ABSTRACT: We applied molecular dynamics simulations to investigate the binding properties of a designed ankyrin repeat protein, the DARPin-CD4 complex. DARPin 23.2 has been reported to disturb the human immunodeficiency virus (HIV) viral entry process by Schweizer et al. The protein docking simulation was analysed by comparing the specific ankyrin binder (DARPin 23.2) to an irrelevant control (2JAB) in forming a composite with CD4. To determine the binding free energy of both ankyrins, the MM/PBSA and MM/GBSA protocols were used. The free energy decomposition of both complexes were analysed to explore the role of certain amino acid residues in complex configuration. Interestingly, the molecular docking analysis of DARPin 23.2 revealed a similar CD4 interaction regarding the gp120 theoretical anchoring motif. In contrast, the binding of control ankyrin to CD4 occurred at a different location. This observation suggests that there is an advantage to the molecular modification of DARPin 23.2, an enhanced affinity for CD4.Journal of molecular graphics & modelling 09/2011; 31:65-75. DOI:10.1016/j.jmgm.2011.09.003 · 2.02 Impact Factor
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- "INIs target the key enzyme integrase of HIV-1, essential for viral replication, and thus they are some of the most promising anti HIV-1 compounds (Ceccherini-Silberstein et al., 2009; McNeely et al., 2008; Schafer and Squires, 2009). For instance, one of the most exciting recent advances in HIV-1 pharmacotherapy has been the approval in the October 2007 by Food and Drug Administration (FDA) of the first INI, the new pyrimidone carboxamide raltegravir (RAL) provided with a high potency and generally well tolerability (Cocohoba and Dong, 2008; Goffinet et al., 2009; Moltò et al., 2011; Steigbigel et al., 2008; Summa et al., 2008). "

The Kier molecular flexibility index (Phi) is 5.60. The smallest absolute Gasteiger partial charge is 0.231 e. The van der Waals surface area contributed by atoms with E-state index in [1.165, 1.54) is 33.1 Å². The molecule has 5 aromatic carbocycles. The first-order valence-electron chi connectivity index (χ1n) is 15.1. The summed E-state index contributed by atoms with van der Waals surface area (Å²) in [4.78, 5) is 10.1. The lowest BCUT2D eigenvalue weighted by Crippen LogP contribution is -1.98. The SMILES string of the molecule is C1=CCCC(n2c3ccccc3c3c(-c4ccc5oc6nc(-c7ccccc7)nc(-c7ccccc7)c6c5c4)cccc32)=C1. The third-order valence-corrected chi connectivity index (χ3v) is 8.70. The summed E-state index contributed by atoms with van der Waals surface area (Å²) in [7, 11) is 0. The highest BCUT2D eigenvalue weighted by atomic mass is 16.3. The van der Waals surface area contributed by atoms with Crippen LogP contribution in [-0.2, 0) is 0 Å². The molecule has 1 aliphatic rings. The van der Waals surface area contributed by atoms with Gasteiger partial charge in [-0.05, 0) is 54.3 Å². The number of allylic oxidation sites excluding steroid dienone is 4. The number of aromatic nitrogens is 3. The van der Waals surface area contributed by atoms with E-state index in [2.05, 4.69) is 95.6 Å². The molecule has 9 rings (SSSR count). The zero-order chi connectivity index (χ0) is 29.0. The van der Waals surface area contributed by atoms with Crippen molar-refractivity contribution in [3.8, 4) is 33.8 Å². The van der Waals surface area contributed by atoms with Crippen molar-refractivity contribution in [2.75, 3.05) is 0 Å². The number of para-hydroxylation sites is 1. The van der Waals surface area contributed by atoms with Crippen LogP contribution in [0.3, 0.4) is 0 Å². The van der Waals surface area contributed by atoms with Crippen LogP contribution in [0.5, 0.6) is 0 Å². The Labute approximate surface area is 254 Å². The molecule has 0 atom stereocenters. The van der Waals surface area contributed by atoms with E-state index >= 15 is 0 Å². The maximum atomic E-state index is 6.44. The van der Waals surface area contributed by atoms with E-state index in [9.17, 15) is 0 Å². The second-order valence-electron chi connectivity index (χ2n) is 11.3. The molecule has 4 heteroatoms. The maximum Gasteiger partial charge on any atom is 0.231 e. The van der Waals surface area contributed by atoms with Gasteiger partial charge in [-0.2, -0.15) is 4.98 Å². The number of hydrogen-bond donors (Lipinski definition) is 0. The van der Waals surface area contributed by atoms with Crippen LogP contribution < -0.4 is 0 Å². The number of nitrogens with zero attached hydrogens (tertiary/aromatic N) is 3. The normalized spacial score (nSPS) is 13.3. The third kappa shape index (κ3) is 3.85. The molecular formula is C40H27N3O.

ABSTRACT: The activity of raltegravir and 4 other integrase inhibitors (MK-2048, L870,810, IN2, and IN5) was investigated in primary human macrophages, PBMC and C8166-lymphocytic T cells, in order to determine their relative potency and efficacy in different cellular systems of HIV infection. Raltegravir showed better protective efficacy in all cell types; MK-2048, L870,810 and IN5 showed a potent anti-HIV-1 activity in macrophages, while in lymphocytes only MK-2048 and L870,810 showed an inhibitory effect comparable to raltegravir. IN2 was a poorly effective anti-HIV-1 compound in all cellular systems. All effective integrase inhibitors exhibited a potent antiviral activity against both X4 and R5 HIV-1 strains. In general, raltegravir, MK-2048, L870,810 and IN5 showed anti HIV activity similar or slightly higher in macrophages compared to PBMC and C8166 T cells: for MK-2048, the EC(50) was 0.4, 0.9, 11.5 nM in macrophages, in PBMCs and T cells, respectively; for L870,810, the EC(50) was 1.5, 14.3, and 10.6 nM, respectively; for IN5 the EC(50) was 0.5, 13.7, and 5.7 nM, respectively.Antiviral research 08/2011; 92(2):255-61. DOI:10.1016/j.antiviral.2011.08.008 · 3.94 Impact Factor